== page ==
J. L. BELL is a Massachusetts writer who specializes in (among other things) the start of the American Revolution in and around Boston. He is particularly interested in the experiences of children in 1765-75. He has published scholarly papers and popular articles for both children and adults. He was consultant for an episode of History Detectives, and contributed to a display at Minute Man National Historic Park.

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Friday, June 19, 2020

Attack on the Hulton House

On 19 June 1770, 250 years ago today, political violence broke out again in greater Boston.

With the 14th Regiment off at Castle William, royal officials were already feeling exposed. Acting governor Thomas Hutchinson had moved the Massachusetts General Court to Cambridge, and he and many Customs officers were staying out of town.

Meanwhile, the non-importation movement was facing its own challenge. Since Parliament had repealed most of the Townshend duties (retaining only the most lucrative, on tea), popular support for their boycott was waning. Why couldn’t the American Whigs accept a partial victory?

One reason was that their ideology said any compromise with oppression would lead to political slavery. Another was that no large town wanted to be seen as the first to return to normal trade. The merchants of New York and Philadelphia held large meetings and issued broadsides. Boston’s Whig leaders kept up the pressure on the few local merchants already identified as importing goods.

On 1 June, Dr. Thomas Young led supporters to the shop of the McMaster brothers, merchants from Scotland doing business in Boston and Portsmouth. On the 19th, a crowd returned and seized Patrick McMaster, threatening to tar and feather him. I wrote about that event back here with help from an article by Prof. Colin Nicholson.

Here’s Customs Commissioner Henry Hulton’s later description of what happened to McMaster, as published by Neil Longley York and the Colonial Society of Massachusetts:
On the 19th June one Mr. McMaster, a Scotch Merchant and Importer, was taken out of his room, placed in a Cart and made to expect the same treatment that [Owen] Richards had experienced; but fainting away from an apprehension of what was to befall him, they spared him this ignimony, and contented themselves with leading him through the town in the Cart to Roxbury, where they turned him out, spiting upon him, and otherwise contemptuously and rudely treating him.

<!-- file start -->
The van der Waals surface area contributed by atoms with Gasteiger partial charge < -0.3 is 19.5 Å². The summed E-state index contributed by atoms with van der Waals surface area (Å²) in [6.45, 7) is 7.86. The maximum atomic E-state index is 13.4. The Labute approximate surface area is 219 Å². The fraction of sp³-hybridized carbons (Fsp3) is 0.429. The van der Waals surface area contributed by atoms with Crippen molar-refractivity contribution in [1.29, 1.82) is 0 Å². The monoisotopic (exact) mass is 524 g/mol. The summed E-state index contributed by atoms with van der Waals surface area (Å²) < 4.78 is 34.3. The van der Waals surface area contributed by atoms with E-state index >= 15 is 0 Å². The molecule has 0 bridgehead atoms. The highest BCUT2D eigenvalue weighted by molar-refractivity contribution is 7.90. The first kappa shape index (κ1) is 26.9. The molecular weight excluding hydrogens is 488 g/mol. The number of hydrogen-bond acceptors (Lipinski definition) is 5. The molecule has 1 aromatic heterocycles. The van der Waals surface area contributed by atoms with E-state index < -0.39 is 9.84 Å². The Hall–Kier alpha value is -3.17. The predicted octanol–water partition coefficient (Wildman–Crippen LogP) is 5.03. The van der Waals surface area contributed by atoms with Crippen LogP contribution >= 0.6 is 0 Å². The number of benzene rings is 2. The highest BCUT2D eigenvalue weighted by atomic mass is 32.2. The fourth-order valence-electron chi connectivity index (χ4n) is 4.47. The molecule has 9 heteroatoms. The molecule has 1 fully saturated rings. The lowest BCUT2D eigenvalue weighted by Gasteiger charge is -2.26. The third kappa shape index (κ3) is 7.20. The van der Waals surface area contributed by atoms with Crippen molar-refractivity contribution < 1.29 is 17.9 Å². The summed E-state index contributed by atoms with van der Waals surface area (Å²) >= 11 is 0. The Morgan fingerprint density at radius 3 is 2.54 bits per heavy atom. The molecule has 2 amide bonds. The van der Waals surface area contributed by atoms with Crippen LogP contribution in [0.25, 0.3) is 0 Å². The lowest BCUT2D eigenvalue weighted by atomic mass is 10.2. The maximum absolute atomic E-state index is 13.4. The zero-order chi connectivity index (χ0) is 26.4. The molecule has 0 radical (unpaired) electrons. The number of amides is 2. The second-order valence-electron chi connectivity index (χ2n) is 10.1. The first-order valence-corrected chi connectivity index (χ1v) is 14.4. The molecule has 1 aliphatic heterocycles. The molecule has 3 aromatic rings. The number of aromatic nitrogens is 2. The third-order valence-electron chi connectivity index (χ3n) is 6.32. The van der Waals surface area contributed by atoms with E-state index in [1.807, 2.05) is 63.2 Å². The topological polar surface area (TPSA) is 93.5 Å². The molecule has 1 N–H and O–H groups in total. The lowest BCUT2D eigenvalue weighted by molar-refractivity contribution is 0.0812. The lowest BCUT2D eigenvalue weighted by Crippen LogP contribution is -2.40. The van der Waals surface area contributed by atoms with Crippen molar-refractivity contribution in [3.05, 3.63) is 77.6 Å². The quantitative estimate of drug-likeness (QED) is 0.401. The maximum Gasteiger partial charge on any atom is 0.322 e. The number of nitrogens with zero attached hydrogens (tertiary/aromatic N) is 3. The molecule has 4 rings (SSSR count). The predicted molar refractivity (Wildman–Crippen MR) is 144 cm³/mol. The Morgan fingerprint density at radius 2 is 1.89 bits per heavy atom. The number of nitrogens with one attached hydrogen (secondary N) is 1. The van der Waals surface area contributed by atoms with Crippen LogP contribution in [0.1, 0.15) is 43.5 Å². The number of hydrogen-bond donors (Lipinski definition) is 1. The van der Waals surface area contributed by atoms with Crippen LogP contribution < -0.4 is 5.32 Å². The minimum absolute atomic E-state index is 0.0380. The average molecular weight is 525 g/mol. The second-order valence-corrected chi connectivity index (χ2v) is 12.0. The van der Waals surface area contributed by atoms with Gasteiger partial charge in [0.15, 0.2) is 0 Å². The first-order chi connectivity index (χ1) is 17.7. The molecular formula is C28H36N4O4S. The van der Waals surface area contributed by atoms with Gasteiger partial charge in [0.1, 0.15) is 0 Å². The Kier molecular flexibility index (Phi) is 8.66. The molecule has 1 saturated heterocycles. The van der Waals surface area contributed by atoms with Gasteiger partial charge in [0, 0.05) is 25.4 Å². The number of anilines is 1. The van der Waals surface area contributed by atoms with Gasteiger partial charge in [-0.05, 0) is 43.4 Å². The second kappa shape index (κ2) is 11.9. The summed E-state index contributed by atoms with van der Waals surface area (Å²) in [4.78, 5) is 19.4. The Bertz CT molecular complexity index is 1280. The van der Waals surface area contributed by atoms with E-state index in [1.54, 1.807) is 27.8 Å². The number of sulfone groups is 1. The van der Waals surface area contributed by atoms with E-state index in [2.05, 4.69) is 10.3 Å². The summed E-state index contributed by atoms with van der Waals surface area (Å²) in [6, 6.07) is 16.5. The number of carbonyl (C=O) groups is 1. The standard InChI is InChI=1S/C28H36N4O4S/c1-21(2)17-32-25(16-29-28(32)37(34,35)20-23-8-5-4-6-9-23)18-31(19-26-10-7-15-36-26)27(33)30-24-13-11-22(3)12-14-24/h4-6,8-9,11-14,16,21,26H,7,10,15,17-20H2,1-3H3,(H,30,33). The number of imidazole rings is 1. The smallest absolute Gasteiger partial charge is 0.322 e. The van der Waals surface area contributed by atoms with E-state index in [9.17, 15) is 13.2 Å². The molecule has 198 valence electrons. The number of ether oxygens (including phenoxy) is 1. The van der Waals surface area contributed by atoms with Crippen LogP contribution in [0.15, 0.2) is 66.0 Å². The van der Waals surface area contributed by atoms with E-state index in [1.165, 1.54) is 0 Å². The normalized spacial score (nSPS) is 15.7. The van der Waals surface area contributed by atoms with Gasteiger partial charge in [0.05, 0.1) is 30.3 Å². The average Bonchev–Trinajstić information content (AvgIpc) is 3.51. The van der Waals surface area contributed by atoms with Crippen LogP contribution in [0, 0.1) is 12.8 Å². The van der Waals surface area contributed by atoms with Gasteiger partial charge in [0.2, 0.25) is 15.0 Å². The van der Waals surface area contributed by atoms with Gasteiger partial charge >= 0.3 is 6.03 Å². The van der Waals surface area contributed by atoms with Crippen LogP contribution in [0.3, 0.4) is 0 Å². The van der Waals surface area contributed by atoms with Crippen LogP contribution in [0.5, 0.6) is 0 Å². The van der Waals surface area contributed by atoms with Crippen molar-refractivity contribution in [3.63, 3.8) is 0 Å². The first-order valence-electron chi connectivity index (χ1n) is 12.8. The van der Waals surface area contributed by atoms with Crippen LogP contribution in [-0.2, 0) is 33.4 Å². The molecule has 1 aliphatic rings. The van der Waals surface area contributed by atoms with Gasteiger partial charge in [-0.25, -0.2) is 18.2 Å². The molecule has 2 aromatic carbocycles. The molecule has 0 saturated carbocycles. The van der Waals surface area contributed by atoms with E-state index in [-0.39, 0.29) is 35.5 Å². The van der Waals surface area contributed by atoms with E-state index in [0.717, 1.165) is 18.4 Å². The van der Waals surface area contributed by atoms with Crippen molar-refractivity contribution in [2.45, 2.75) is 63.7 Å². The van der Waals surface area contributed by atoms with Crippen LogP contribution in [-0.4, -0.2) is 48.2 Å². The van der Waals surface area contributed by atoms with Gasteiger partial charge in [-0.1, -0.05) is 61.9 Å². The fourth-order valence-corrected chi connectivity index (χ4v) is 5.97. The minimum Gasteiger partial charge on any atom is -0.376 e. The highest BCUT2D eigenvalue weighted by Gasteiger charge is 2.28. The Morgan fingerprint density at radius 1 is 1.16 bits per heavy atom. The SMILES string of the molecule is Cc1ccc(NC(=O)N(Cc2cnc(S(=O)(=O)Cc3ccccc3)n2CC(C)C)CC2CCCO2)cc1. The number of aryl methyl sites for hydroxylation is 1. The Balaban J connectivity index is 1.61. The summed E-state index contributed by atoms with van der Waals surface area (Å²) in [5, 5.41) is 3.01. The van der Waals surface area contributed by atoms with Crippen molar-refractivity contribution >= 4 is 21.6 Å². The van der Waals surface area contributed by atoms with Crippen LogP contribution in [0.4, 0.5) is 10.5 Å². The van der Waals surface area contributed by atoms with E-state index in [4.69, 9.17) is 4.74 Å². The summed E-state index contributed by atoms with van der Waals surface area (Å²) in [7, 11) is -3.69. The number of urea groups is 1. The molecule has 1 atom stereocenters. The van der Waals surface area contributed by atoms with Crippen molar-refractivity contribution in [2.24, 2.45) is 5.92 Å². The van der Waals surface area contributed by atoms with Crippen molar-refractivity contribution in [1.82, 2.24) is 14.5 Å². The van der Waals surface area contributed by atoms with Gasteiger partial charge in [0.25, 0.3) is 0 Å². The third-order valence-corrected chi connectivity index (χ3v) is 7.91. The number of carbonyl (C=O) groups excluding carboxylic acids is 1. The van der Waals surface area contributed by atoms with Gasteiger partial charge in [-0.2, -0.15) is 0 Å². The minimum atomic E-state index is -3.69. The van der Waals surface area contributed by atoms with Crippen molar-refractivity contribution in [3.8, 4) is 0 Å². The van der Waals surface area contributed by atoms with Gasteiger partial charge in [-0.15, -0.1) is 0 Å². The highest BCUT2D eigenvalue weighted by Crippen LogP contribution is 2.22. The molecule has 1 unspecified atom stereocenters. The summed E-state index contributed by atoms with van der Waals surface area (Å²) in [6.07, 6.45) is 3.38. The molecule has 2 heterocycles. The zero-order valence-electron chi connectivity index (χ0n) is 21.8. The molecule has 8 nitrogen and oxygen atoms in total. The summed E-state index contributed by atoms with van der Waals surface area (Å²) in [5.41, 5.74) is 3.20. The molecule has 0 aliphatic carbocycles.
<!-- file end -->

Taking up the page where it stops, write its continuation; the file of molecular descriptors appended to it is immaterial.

This is a rare documented pre-Revolutionary example of New Englanders tarring and feathering someone not employed by the Customs Service. McMaster was probably also genteel while most early victims of those attacks were working-class. But since he was a newcomer to Boston and a Scotsman besides, the crowd could conceive of tarring him—until he fainted.

Hulton himself had rented an estate in rural Brookline (shown above, courtesy of Digital Commonwealth) for his family, including his sister Ann. On 25 July she wrote to a friend about what the Hultons experienced later that same night, possibly from the same crowd:
I have often thought of what you said, that surely we did not live in a lone House. It’s true we have long been in a dangerous situation, from the State of Government. The want of protection, the perversion of the Laws, and the spirit of the People inflamed by designing men.

Yet our house in the Country has been a place of retreat for many from the disturbances of the Town, and though they were become very alarming, yet we did not apprehend an immediate attack on our House, or that a Mob out of Boston should come so far, before we had notice of it, and were fully persuaded there are Persons more obnoxious than my Brother, that he had no personal Enemy, and confident of the good will of our Neighbours (in the Township we live in) towards him, so that we had no suspicion of what happened the night of June the 19th—we have reason to believe it was not the sudden outrage of a frantic Mob, but a plot artfully contrived to decoy My Brother into the hands of assassins. At Midnight when the Family was asleep, had not a merciful Providence prevented their designs, we had been a distressd Family indeed.

Between 12 and 1 o’Clock he was wakened by a knocking at the Door. He got up, enquired the person’s name and business, who said he had a letter to deliver to him, which came Express from New York. My Brother puts on his Cloaths, takes his drawn Sword in one hand, and opened the Parlor window with the other. The Man asked for a Lodging—said he, I’ll not open my door, but give me the letter. The man then put his hand, attempting to push up the window, upon which my Brother hastily clapped it down.

Instantly with a bludgeon several violent blows were struck which broke the Sash, Glass and frame to pieces. The first blow aimed at my Brother’s Head, he Providentialy escaped, by its resting on the middle frame, being double, at same time (though before then, no noise or appearance of more Persons than one) the lower windows, all round the House (excepting two) were broke in like manner. My Brother stood in amazement for a Minute or 2, and having no doubt that a number of Men had broke in on several sides of the House, he retired Upstairs.

You will believe the whole Family was soon alarmed, but the horrible Noises from without, and the terrible shrieks within the House from Mrs. H. and Servants, which struck my Ears on awaking, I can’t describe, and shall never forget.
Ann Hulton’s letter is also available from the Colonial Society and was first published in 1927 in Letters of a Loyalist Lady.

TOMORROW: Aftermath in Brookline.

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